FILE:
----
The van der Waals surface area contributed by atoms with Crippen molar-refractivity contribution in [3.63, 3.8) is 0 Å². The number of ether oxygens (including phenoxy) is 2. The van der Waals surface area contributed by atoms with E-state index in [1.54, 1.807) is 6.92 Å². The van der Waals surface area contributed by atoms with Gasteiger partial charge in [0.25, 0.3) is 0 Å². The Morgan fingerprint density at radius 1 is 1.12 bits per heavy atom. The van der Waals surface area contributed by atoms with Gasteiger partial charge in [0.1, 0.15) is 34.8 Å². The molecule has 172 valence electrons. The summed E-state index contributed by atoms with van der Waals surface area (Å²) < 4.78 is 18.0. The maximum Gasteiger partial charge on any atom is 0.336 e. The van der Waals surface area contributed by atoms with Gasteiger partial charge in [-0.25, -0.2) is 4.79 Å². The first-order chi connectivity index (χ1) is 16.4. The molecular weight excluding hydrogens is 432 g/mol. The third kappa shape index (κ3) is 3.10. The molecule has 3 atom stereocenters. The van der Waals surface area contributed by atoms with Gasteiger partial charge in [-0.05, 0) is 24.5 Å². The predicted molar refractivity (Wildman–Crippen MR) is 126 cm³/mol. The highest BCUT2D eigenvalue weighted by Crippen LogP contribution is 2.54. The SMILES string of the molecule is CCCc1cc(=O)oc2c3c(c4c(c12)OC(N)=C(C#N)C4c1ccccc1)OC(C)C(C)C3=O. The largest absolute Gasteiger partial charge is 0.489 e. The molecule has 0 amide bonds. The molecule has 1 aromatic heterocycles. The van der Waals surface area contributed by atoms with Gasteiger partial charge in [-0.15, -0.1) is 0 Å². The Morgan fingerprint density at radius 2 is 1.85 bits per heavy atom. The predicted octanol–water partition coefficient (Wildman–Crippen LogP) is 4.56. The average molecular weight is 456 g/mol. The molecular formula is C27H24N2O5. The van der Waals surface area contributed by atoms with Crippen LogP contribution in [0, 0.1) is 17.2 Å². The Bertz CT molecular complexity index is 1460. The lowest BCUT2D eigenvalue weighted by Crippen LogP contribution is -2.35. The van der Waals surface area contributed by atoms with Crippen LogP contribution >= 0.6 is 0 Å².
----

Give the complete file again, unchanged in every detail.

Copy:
The van der Waals surface area contributed by atoms with Crippen molar-refractivity contribution in [3.63, 3.8) is 0 Å². The number of ether oxygens (including phenoxy) is 2. The van der Waals surface area contributed by atoms with E-state index in [1.54, 1.807) is 6.92 Å². The van der Waals surface area contributed by atoms with Gasteiger partial charge in [0.25, 0.3) is 0 Å². The Morgan fingerprint density at radius 1 is 1.12 bits per heavy atom. The van der Waals surface area contributed by atoms with Gasteiger partial charge in [0.1, 0.15) is 34.8 Å². The molecule has 172 valence electrons. The summed E-state index contributed by atoms with van der Waals surface area (Å²) < 4.78 is 18.0. The maximum Gasteiger partial charge on any atom is 0.336 e. The van der Waals surface area contributed by atoms with Gasteiger partial charge in [-0.25, -0.2) is 4.79 Å². The first-order chi connectivity index (χ1) is 16.4. The molecular weight excluding hydrogens is 432 g/mol. The third kappa shape index (κ3) is 3.10. The molecule has 3 atom stereocenters. The van der Waals surface area contributed by atoms with Gasteiger partial charge in [-0.05, 0) is 24.5 Å². The predicted molar refractivity (Wildman–Crippen MR) is 126 cm³/mol. The highest BCUT2D eigenvalue weighted by Crippen LogP contribution is 2.54. The SMILES string of the molecule is CCCc1cc(=O)oc2c3c(c4c(c12)OC(N)=C(C#N)C4c1ccccc1)OC(C)C(C)C3=O. The largest absolute Gasteiger partial charge is 0.489 e. The molecule has 0 amide bonds. The molecule has 1 aromatic heterocycles. The van der Waals surface area contributed by atoms with Gasteiger partial charge in [-0.15, -0.1) is 0 Å². The Morgan fingerprint density at radius 2 is 1.85 bits per heavy atom. The predicted octanol–water partition coefficient (Wildman–Crippen LogP) is 4.56. The average molecular weight is 456 g/mol. The molecular formula is C27H24N2O5. The van der Waals surface area contributed by atoms with Crippen LogP contribution in [0, 0.1) is 17.2 Å². The Bertz CT molecular complexity index is 1460. The lowest BCUT2D eigenvalue weighted by Crippen LogP contribution is -2.35. The van der Waals surface area contributed by atoms with Crippen LogP contribution >= 0.6 is 0 Å².